Books like these in our school libraries, as if I had seen something like this I would have been so excited. Not having diverse books in our schools shuns out cultures and makes you feel like your life is not the norm.
How do you stay connected with your Pakistani heritage and share that with your family?
I speak to my daughter in Urdu which helps remind myself firstly that I am Pakistani, and secondly helps her stay connected. I know one day she will appreciate knowing another language, just as I do.
What kind of challenges did you face growing up as a British Pakistani in the UK?
Pronouncing my name right has been a big challenge, initially I started to anglicize it at work and school, I would tell them my nickname rather than my actual name to make it easier for others (although my nickname, Anna, is pronounced Un-na). But after second year university I realised I need to reclaim and be proud of my name as it’s my identity! Which is why I use that name proudly in publications, people will eventually learn.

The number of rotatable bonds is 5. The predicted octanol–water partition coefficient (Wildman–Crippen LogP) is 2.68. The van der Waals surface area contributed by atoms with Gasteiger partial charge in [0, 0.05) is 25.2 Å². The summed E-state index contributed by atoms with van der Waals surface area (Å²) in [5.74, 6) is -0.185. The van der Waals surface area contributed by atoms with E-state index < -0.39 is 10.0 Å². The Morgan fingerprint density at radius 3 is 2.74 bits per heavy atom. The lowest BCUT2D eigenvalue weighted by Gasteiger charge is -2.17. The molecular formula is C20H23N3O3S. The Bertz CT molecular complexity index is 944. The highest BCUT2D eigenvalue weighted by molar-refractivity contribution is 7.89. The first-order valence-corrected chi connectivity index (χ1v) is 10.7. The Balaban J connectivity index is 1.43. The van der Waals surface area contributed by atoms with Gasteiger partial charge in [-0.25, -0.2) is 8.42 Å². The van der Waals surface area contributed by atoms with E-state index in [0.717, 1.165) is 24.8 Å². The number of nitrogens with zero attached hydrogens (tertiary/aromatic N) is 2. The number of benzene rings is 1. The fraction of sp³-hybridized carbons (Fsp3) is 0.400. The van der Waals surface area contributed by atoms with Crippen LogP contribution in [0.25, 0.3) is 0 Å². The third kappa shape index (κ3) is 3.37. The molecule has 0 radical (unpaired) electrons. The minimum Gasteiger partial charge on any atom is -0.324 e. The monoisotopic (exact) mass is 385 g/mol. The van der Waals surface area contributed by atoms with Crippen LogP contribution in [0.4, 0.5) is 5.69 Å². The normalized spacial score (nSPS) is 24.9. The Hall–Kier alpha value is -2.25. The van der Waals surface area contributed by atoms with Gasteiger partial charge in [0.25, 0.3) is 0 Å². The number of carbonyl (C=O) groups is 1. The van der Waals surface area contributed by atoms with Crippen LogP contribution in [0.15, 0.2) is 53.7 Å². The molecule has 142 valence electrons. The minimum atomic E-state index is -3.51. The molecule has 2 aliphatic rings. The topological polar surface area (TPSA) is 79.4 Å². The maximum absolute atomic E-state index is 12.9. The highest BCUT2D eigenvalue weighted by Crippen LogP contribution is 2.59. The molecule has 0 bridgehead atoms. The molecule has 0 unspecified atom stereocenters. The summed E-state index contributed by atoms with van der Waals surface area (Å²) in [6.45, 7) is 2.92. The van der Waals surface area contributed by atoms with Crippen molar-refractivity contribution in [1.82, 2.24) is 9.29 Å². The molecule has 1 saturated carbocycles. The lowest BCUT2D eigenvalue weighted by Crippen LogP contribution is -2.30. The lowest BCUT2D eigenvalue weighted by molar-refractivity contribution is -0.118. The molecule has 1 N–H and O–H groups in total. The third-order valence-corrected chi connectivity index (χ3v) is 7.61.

If you could give one piece of advice to young British Pakistanis struggling to connect with their roots, what would you say?
Your heritage is something to be proud of and as you get older you’ll realise the importance of it more and more – I know a lot of British Pakistanis struggle as they were not able to learn to speak Urdu, but it’s never too late! Being British Pakistani means you are of two halves, British and Pakistani, don’t let go of the second half because that is literally your identity.
As the Race and Diversity Editor for MyLondon, what kind of changes need to come about in order to encourage more diversity and celebrate that people in the UK have various identities, which needs to be more widely accepted?
Diversity starts at school, kids are so impressionable and if the syllabus and libraries include diverse books with characters from different cultural backgrounds as the norm, then we will have acceptance. Kids will finally take an interest in their heritage if they aren’t made to feel like the outsider.
Unzela will also be at Westfield Stratford on 14th August with her own book stall for Pakistan Independence Day, so pop by for free henna, buy the book and chat to Unzela about culture and identity.
The book is also available to buy on Amazon.
Interview by Fariha Sabir-Bajwa